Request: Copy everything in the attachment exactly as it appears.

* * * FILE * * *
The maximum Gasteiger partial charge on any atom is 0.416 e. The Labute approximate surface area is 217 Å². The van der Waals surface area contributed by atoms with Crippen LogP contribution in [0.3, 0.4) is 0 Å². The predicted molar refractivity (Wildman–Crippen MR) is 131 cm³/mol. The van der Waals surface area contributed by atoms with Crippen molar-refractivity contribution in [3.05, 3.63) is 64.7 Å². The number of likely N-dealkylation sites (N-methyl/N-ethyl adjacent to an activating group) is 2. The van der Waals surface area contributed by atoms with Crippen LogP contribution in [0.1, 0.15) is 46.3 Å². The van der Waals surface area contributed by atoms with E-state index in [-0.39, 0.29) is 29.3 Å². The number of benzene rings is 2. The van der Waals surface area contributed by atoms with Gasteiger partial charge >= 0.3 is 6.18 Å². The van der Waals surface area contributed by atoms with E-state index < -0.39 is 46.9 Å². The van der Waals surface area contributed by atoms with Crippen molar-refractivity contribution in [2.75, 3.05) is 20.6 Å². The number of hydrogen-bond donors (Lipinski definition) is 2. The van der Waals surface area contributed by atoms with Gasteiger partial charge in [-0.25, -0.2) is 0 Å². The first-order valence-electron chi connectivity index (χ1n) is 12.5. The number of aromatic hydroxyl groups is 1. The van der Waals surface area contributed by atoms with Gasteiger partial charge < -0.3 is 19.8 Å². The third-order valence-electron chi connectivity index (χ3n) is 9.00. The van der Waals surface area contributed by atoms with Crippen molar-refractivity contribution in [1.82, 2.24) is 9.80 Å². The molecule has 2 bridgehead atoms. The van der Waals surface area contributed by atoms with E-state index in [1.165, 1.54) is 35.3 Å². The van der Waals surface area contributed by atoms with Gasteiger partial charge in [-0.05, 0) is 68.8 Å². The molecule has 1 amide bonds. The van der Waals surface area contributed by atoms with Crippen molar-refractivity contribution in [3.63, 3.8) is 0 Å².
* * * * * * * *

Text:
The maximum Gasteiger partial charge on any atom is 0.416 e. The Labute approximate surface area is 217 Å². The van der Waals surface area contributed by atoms with Crippen LogP contribution in [0.3, 0.4) is 0 Å². The predicted molar refractivity (Wildman–Crippen MR) is 131 cm³/mol. The van der Waals surface area contributed by atoms with Crippen molar-refractivity contribution in [3.05, 3.63) is 64.7 Å². The number of likely N-dealkylation sites (N-methyl/N-ethyl adjacent to an activating group) is 2. The van der Waals surface area contributed by atoms with Crippen LogP contribution in [0.1, 0.15) is 46.3 Å². The van der Waals surface area contributed by atoms with E-state index in [-0.39, 0.29) is 29.3 Å². The number of benzene rings is 2. The van der Waals surface area contributed by atoms with Gasteiger partial charge >= 0.3 is 6.18 Å². The van der Waals surface area contributed by atoms with E-state index < -0.39 is 46.9 Å². The van der Waals surface area contributed by atoms with Crippen molar-refractivity contribution in [2.75, 3.05) is 20.6 Å². The number of hydrogen-bond donors (Lipinski definition) is 2. The van der Waals surface area contributed by atoms with Gasteiger partial charge in [-0.25, -0.2) is 0 Å². The first-order valence-electron chi connectivity index (χ1n) is 12.5. The number of aromatic hydroxyl groups is 1. The van der Waals surface area contributed by atoms with Gasteiger partial charge < -0.3 is 19.8 Å². The third-order valence-electron chi connectivity index (χ3n) is 9.00. The van der Waals surface area contributed by atoms with Crippen molar-refractivity contribution in [1.82, 2.24) is 9.80 Å². The molecule has 2 bridgehead atoms. The van der Waals surface area contributed by atoms with E-state index in [1.165, 1.54) is 35.3 Å². The van der Waals surface area contributed by atoms with Gasteiger partial charge in [-0.05, 0) is 68.8 Å². The molecule has 1 amide bonds. The van der Waals surface area contributed by atoms with Crippen molar-refractivity contribution in [3.63, 3.8) is 0 Å².